Tue, 23 June 2015
In our first podcast with live music, we sat down with singer-songwriter Cory Sipper to talk growing up in Santa Barbara, what caused her to get off the music industry merry-go-round for ten years, writing tunes for television, her encounter with rock god Lindsey Buckingham, and what it was like to step back into the studio.
As she explains, she was a bit hoarse after being ill the previous week, but I think she sounded great!
Cory has a show coming up at Hotel Cafe, Friday, July 10. Grab tickets here.
Wed, 17 June 2015
Abstract artist, app maker, co-founder of the Wine Cask, promoter of the Presidio Neighborhood
Hugh Margerum has worn many hats over his lifetime in Santa Barbara and continues to do so. When I first met Hugh it was through the Wine Cask, the restaurant he founded with his brother and is now one of Santa Barbara's longest running gourmet restaurants. It took me a little while though to learn he was also an artist.
In this informative chat, we delve into his mysterious family history, his early years as an artist, working on apps, becoming part of the restaurant business, his recent work promoting the Presidio Neighborhood (where the Wine Cask resides) and much more. Thanks to Hugh for letting me come visit him in his converted garage studio.
You can find more about Hugh's work at his website.
Here's more about the Presidio Neighborhood.
You can get his Tic Tac PhOto app here.
I bet you're also wondering about Margerum wines.
And don't forget the Wine Cask.
Tue, 9 June 2015
I've seen several of Ellen K. Anderson's plays over the years of reviewing theater in Santa Barbara and so have had the chance to interview her many times. She's always engaged in the rights of the oppressed, battling sexism and racism in her thoughtful, but never didactic plays. In her sixties she shows no sign of slowing down and just bubbles over with joie de vivre, which is one of the main reasons I wanted to have her on the show. You'll see she didn't disappoint.
She's written 12 full-length and 6 one-act plays (according to her bio, she may have added more). She's won two Metropolitan Theatre Writing Awards, two INDY awards from the S.B. Independent, got an honorable mention by the Jane Chambers Playwriting Award and Best New Play in the Ninth Annual Washington D.C. Theatre Festival.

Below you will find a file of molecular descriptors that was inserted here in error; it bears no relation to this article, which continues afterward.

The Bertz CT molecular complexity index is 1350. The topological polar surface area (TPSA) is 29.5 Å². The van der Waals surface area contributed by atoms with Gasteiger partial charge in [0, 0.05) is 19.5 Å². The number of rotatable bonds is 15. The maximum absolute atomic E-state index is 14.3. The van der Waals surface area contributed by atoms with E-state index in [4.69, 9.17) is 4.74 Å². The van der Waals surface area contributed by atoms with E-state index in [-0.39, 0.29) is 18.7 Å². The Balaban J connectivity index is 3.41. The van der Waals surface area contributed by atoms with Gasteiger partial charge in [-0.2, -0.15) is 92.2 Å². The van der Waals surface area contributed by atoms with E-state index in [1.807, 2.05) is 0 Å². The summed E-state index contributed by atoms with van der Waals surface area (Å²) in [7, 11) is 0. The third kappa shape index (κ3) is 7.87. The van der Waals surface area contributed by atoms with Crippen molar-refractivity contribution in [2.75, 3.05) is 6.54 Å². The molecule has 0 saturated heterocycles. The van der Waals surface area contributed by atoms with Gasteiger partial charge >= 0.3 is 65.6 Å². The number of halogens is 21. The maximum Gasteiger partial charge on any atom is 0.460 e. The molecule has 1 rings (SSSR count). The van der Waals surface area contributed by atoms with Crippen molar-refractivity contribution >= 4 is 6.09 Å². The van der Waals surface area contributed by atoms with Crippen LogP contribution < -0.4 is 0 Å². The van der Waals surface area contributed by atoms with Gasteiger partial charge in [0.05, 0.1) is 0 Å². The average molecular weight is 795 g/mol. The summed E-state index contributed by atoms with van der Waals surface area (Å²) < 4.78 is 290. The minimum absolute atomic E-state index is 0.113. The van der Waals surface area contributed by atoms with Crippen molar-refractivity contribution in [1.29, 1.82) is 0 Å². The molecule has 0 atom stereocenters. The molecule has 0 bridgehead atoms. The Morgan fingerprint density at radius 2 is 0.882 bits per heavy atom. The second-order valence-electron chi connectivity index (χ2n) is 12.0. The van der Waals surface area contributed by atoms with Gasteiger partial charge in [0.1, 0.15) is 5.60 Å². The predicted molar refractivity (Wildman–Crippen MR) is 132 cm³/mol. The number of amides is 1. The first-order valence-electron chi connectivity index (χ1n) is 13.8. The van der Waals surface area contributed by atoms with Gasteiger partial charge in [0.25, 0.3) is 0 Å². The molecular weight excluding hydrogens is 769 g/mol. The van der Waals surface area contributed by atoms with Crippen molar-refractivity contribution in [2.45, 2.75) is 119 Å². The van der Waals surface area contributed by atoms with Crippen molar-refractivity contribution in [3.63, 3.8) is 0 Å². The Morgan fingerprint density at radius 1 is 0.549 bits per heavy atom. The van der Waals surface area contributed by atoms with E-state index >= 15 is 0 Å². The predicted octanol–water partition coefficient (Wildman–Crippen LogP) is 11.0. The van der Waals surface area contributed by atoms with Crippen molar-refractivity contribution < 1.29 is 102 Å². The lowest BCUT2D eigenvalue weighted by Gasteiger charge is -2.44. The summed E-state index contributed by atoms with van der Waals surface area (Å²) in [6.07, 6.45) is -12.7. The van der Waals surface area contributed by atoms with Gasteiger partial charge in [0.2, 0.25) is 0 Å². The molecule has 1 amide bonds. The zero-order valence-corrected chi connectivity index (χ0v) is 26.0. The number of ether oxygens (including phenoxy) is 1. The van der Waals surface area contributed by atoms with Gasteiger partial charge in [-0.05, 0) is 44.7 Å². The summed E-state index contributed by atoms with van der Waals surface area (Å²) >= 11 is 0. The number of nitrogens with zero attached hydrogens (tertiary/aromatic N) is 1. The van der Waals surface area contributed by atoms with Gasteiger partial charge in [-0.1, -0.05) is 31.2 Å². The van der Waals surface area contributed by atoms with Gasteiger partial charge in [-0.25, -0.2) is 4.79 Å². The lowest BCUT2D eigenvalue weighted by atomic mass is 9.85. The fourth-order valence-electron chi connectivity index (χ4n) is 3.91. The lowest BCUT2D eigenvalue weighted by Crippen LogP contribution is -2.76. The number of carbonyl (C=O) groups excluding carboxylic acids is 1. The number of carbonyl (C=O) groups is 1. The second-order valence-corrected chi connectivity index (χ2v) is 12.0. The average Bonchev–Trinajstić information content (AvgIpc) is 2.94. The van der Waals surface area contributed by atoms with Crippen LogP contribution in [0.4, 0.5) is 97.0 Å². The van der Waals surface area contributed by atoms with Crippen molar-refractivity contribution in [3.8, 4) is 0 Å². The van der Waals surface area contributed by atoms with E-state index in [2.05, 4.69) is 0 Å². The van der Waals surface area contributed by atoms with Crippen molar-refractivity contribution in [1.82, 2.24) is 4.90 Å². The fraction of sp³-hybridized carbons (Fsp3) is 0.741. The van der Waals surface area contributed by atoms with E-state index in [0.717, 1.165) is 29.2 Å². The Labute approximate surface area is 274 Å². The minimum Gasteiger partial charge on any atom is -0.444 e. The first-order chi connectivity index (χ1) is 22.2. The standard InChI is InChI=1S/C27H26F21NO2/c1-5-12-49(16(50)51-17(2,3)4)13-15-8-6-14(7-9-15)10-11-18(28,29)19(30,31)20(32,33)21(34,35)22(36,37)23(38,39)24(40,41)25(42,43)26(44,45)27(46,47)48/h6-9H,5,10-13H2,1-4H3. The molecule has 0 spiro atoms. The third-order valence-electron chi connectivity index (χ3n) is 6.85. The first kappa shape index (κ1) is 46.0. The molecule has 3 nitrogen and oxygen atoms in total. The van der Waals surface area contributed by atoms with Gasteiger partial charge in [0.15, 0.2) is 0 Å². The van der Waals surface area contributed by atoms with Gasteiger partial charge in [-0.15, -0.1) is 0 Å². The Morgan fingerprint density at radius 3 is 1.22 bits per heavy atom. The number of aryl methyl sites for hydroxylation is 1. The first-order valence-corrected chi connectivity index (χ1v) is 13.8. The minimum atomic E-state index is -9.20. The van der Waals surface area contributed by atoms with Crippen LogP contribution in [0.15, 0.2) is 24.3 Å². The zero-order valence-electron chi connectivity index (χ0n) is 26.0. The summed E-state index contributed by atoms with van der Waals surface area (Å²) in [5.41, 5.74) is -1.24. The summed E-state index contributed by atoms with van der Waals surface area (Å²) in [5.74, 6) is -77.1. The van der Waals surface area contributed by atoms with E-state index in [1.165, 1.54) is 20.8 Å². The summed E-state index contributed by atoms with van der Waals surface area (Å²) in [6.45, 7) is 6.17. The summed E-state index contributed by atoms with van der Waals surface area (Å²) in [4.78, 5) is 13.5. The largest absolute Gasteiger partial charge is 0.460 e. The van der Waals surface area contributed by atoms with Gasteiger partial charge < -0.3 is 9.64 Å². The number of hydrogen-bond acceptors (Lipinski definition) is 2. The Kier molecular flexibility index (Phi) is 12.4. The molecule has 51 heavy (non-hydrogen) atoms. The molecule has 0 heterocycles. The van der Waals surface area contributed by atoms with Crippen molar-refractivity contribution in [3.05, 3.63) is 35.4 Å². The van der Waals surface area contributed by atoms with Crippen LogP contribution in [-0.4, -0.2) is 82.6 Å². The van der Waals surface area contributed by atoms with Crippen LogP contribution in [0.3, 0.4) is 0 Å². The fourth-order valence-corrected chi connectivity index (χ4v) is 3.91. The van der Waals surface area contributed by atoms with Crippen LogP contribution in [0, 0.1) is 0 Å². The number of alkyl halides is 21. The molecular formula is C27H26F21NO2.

She is the artistic director of DRAMATIC WOMEN and was a founding board member of ACCESS THEATRE, a theatre that broke new ground in accessibility in the arts.
When I interviewed her, she was in the middle of the opening run of In the Forest of Detroit, her second Detroit play after Bedtime in Detroit. Other plays include New Amsterdames; Sleeping with Squirrels; Rattling Antlers; Shirtwaist, a musical ghost story; Liz Estrada; Why Mud Flaps?; Bedtime in Montecito, The Ellen & Ellen Show; Holes in Their Soles; A Baby Musical; Hula Whores; Barbed Wire Under Your Armpits; Listen for Wings; A Fine and Private Place; Inflatable Girls and Three Tits.
Tue, 2 June 2015
Julie B Montgomery paints out of a cool studio near the tracks of Carpinteria. (Listen for the train to pass by while we talk!)
A year or so ago, I was part of a group that went on a private studio visit, where I met Julie for the first time and saw her art and nosed through her sketchbooks. Her manipulated acrylic paintings are about subtraction, not addition, and she's developed over 10 years a very identifiable style.
In our conversation we talk about her technique, her childhood, her modeling career, Japan, what she learned from art school, and how she got her art work on shows like Mad Men and Scandal.
She is part of "Impart" at the Santa Barbara Arts Fund through June 20.
Her solo show "Veiled Terrain: A Modern Exploration of Landscape" is currently up at Karpeles Manuscript Library through August 29.